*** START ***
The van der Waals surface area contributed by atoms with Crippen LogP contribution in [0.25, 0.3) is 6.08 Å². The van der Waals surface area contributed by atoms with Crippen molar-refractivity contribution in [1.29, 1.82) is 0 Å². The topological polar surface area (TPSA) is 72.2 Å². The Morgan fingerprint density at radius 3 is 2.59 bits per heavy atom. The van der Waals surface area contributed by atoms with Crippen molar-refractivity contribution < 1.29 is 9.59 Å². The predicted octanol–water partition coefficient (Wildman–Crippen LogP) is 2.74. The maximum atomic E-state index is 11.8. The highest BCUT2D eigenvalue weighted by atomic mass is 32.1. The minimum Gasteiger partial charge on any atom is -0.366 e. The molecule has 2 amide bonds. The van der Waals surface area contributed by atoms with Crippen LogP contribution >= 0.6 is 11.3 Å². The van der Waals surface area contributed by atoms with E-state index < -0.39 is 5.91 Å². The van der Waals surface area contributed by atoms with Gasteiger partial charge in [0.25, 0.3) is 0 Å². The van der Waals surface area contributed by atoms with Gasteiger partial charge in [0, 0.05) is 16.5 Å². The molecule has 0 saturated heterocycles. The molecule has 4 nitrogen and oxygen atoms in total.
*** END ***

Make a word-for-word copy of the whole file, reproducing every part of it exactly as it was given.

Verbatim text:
The van der Waals surface area contributed by atoms with Crippen LogP contribution in [0.25, 0.3) is 6.08 Å². The van der Waals surface area contributed by atoms with Crippen molar-refractivity contribution in [1.29, 1.82) is 0 Å². The topological polar surface area (TPSA) is 72.2 Å². The Morgan fingerprint density at radius 3 is 2.59 bits per heavy atom. The van der Waals surface area contributed by atoms with Crippen molar-refractivity contribution < 1.29 is 9.59 Å². The predicted octanol–water partition coefficient (Wildman–Crippen LogP) is 2.74. The maximum atomic E-state index is 11.8. The highest BCUT2D eigenvalue weighted by atomic mass is 32.1. The minimum Gasteiger partial charge on any atom is -0.366 e. The molecule has 2 amide bonds. The van der Waals surface area contributed by atoms with Crippen LogP contribution >= 0.6 is 11.3 Å². The van der Waals surface area contributed by atoms with E-state index < -0.39 is 5.91 Å². The van der Waals surface area contributed by atoms with Gasteiger partial charge in [0.25, 0.3) is 0 Å². The van der Waals surface area contributed by atoms with Gasteiger partial charge in [0, 0.05) is 16.5 Å². The molecule has 0 saturated heterocycles. The molecule has 4 nitrogen and oxygen atoms in total.